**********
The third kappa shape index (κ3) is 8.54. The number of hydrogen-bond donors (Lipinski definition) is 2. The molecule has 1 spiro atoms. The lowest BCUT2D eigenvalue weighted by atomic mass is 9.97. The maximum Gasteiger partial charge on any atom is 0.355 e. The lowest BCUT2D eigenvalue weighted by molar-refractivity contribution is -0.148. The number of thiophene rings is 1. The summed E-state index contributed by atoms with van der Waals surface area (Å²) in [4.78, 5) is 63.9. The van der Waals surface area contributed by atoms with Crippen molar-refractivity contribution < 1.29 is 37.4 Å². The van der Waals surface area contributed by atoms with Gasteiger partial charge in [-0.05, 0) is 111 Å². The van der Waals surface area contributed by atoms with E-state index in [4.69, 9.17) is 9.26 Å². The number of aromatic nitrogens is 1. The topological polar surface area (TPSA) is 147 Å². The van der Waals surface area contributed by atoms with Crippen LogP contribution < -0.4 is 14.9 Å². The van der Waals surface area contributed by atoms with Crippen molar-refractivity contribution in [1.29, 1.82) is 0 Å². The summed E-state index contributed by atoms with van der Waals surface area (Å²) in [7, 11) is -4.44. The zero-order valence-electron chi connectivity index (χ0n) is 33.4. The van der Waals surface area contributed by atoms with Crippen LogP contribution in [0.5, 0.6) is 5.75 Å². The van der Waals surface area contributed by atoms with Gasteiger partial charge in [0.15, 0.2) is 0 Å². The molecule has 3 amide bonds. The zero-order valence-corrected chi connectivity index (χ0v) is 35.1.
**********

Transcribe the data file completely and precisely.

The third kappa shape index (κ3) is 8.54. The number of hydrogen-bond donors (Lipinski definition) is 2. The molecule has 1 spiro atoms. The lowest BCUT2D eigenvalue weighted by atomic mass is 9.97. The maximum Gasteiger partial charge on any atom is 0.355 e. The lowest BCUT2D eigenvalue weighted by molar-refractivity contribution is -0.148. The number of thiophene rings is 1. The summed E-state index contributed by atoms with van der Waals surface area (Å²) in [4.78, 5) is 63.9. The van der Waals surface area contributed by atoms with Crippen molar-refractivity contribution < 1.29 is 37.4 Å². The van der Waals surface area contributed by atoms with Gasteiger partial charge in [-0.05, 0) is 111 Å². The van der Waals surface area contributed by atoms with E-state index in [4.69, 9.17) is 9.26 Å². The number of aromatic nitrogens is 1. The topological polar surface area (TPSA) is 147 Å². The van der Waals surface area contributed by atoms with Crippen LogP contribution < -0.4 is 14.9 Å². The van der Waals surface area contributed by atoms with Crippen molar-refractivity contribution in [1.29, 1.82) is 0 Å². The summed E-state index contributed by atoms with van der Waals surface area (Å²) in [7, 11) is -4.44. The zero-order valence-electron chi connectivity index (χ0n) is 33.4. The van der Waals surface area contributed by atoms with Crippen LogP contribution in [0.5, 0.6) is 5.75 Å². The van der Waals surface area contributed by atoms with Gasteiger partial charge in [0.15, 0.2) is 0 Å². The molecule has 3 amide bonds. The zero-order valence-corrected chi connectivity index (χ0v) is 35.1.